During the process of ablation, chest pain was one of the most common symptoms that could be greatly relieved through intramuscular injection of 10 mg morphine. The pain may be strongly associated with the lesion near to pleura which was stimulated by needle puncturing and heat from ablation. In addition, the severe decrease of heart rate and blood pressure caused by vasodepressor reflex was another question which needs immediate attention [33]. Generally, the change of heart rate and blood pressure can be gradually restored by intramuscular injection atropine and stop ablation.

As previously reported [21, 24, 25, 30-32, 34], pneumothorax was the most common complication after microwave ablation for lung metastases. There were total 11 cases of pneumothorax after ablation, but only 5 cases needed closed thoracic drainage for 2 days. The mild pneumothorax in the other 6 cases was completely absorbed by itself. In our study, no delayed pneumothorax was found, and no complications such as pleural effusion, hemorrhage, and other serious complications such as ARDS and pulmonary infarction were observed. However, serious hemoptysis should be constantly paid attention. It is very important to select appropriate patients and to avoid large vessels and bronchus during puncture to reduce the risk of hemoptysis.

There are several limitations in this study. First, the data were analyzed retrospectively and as such the study is subject to the inherent limitations of retrospective studies. Second, because of the rigorous inclusion and exclusion criteria, this single-center, observational, preliminary study suffered from a small sample size and short-term follow-up. Third, we do not report the absolute value of the cost-effectiveness and complications compared to conventional surgical treatment. And, this article was not compared with other competing treatment modalities, the result may be biased.

In summary, based on the present results and a brief review of the literature, there is some agreement that CT-guided percutaneous MWA appears to be an effective, reliable, and minimally invasive method for the treatment of lung metastasis from colorectal cancer. Further prospective randomized studies are required to demonstrate the cost-effectiveness and safety compared to conventional surgical resection.

Conflicts of Interest

The authors declare that there is no conflict of interest regarding the publication of this paper.


This study was supported by a grant from the National Natural Science Foundation of China (no. 81301978), the Ph.D. Programs Foundation of the Ministry of Education of China (no. 20130171120105), and the Young Teacher Cultivation Project of Sun Yat-sen University (no. 13YKPY39).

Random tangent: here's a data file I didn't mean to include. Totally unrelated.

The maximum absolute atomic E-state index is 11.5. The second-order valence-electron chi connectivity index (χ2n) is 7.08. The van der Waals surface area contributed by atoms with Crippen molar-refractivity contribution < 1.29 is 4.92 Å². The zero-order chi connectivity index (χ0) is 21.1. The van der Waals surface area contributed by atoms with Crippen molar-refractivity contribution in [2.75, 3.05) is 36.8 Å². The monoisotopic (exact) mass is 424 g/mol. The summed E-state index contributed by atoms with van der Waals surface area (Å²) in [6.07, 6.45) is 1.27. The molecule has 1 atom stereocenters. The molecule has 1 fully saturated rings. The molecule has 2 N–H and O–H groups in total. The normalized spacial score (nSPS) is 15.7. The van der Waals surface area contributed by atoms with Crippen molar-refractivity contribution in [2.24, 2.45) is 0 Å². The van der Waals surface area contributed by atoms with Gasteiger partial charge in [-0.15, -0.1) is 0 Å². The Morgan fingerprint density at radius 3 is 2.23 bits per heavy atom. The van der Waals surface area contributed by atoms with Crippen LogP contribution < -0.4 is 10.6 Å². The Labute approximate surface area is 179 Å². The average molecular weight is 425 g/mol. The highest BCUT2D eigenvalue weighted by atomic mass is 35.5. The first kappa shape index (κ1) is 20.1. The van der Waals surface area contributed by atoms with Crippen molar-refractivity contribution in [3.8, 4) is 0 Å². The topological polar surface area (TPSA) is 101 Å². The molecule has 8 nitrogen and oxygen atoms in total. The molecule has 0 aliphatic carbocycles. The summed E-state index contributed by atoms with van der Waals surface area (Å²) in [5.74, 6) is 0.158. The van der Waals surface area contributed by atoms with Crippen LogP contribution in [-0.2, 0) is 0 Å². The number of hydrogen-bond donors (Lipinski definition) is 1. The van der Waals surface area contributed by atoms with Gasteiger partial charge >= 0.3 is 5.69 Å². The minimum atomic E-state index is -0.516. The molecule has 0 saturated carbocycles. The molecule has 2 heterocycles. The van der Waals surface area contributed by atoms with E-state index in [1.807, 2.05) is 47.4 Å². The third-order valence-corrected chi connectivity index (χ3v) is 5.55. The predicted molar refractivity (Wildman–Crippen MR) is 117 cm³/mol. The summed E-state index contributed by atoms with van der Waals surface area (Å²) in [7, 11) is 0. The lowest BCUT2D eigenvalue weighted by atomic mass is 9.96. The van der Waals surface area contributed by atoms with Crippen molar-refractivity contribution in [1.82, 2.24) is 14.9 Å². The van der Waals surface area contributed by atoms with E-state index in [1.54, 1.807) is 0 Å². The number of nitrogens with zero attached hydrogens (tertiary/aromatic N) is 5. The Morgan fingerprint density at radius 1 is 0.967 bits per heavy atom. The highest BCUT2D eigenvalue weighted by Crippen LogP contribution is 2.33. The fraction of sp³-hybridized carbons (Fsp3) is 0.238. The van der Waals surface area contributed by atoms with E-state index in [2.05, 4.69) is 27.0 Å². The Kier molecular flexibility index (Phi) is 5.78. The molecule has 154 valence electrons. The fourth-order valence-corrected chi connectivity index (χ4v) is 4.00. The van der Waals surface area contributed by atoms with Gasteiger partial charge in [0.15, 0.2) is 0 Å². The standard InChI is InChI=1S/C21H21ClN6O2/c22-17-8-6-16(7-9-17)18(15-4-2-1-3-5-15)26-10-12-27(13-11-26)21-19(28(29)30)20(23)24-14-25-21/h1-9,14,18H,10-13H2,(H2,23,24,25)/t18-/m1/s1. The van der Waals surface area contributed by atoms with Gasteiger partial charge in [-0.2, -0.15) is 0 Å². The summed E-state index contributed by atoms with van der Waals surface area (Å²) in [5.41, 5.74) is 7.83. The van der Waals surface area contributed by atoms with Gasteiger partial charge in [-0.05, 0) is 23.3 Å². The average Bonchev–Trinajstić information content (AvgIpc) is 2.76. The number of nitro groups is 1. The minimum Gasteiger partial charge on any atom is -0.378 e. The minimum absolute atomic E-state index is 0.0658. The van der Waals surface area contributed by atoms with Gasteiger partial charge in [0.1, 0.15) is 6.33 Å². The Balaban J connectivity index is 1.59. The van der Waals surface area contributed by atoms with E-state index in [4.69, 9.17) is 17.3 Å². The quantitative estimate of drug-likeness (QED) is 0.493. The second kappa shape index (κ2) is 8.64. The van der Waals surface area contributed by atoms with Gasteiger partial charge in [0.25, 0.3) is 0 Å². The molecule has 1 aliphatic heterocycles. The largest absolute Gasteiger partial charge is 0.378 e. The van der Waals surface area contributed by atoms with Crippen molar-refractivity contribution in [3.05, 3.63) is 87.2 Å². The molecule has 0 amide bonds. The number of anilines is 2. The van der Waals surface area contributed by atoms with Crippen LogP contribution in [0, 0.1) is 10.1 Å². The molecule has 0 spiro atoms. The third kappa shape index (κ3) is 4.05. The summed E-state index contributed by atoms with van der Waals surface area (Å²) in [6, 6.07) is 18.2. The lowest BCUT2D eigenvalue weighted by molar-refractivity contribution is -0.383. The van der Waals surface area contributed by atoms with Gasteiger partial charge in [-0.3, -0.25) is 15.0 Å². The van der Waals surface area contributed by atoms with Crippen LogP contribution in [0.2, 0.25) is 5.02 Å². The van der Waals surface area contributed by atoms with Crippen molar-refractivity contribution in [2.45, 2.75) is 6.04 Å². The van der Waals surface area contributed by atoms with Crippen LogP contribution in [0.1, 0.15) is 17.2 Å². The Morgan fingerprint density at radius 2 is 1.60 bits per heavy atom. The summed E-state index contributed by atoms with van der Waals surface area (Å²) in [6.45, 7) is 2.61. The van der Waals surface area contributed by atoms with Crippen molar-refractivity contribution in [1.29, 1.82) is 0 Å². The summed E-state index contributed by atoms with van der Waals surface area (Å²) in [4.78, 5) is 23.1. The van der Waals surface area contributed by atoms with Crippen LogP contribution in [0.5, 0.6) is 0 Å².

[1] L. A. Torre, F. Bray, R. L. Siegel, J. Ferlay, J. Lortet-Tieulent, and A. Jemal, "Global cancer statistics, 2012," CA: A Cancer Journal for Clinicians, vol. 65, no. 2, pp. 87-108, 2015.

[2] F. Lumachi, G. B. Chiara, R. Tozzoli, A. Del Conte, and S. M. Basso, "Factors affecting survival in patients with lung metastases from colorectal cancer. A short meta-analysis," Anticancer Research, vol. 36, no. 1, pp. 13-19, 2016.

[3] W. Chen, R. Zheng, P. D. Baade et al., "Cancer statistics in China, 2015," CA: A Cancer Journal for Clinicians, vol. 66, no. 2, pp. 115-132, 2016.

[4] E. Xynos, P. Tekkis, N. Gouvas et al., "Clinical practice guidelines for the surgical treatment of rectal cancer: a consensus statement of the Hellenic Society of Medical Oncologists (HeSMO)," Annals of Gastroenterology, vol. 29, no. 2, pp. 103-126, 2016.

[5] E. Van Cutsem, A. Cervantes, R. Adam et al., "ESMO consensus guidelines for the management of patients with metastatic colorectal cancer," Annals of Oncology, vol. 27, no. 8, pp. 1386-1422, 2016.

[6] K. Watanabe, K. Nagai, A. Kobayashi, M. Sugito, and N. Saito, "Factors influencing survival after complete resection of pulmonary metastases from colorectal cancer," British Journal of Surgery, vol. 96, no. 9, pp. 1058-1065, 2009.

[7] M. Gonzalez, A. Poncet, C. Combescure, J. Robert, H. B. Ris, and P. Gervaz, "Risk factors for survival after lung metastasectomy in colorectal cancer patients: a systematic review and meta-analysis," Annals of Surgical Oncology, vol. 20, no. 2, pp. 572-579, 2013.

[8] J. Pfannschmidt, H. Dienemann, and H. Hoffmann, "Surgical resection of pulmonary metastases from colorectal cancer: a systematic review of published series," The Annals of Thoracic Surgery, vol. 84, no. 1, pp. 324-338, 2007.

[9] P. C. Simmonds, "Palliative chemotherapy for advanced colorectal cancer: systematic review and meta-analysis. Colorectal cancer collaborative group," British Medical Journal, vol. 321, no. 7260, pp. 531-535, 2000.

[10] M. Gonzalez, H. B. Ris, T. Krueger, and P. Gervaz, "Colorectal cancer and thoracic surgeons: close encounters of the third kind," Expert Review of Anticancer Therapy, vol. 12, no. 4, pp. 495-503, 2012.

[11] M. G. Lubner, C. L. Brace, J. L. Hinshaw, and F. T. Lee Jr., "Microwave tumor ablation: mechanism of action, clinical results, and devices," Journal of Vascular and Interventional Radiology, vol. 21, no. 8, pp. S192-S203, 2010.

[12] T. Schneider, C. P. Heussel, F. J. Herth, and H. Dienemann, "Thermal ablation of malignant lung tumors," Deutsches Arzteblatt International, vol. 110, no. 22, pp. 394-400, 2013.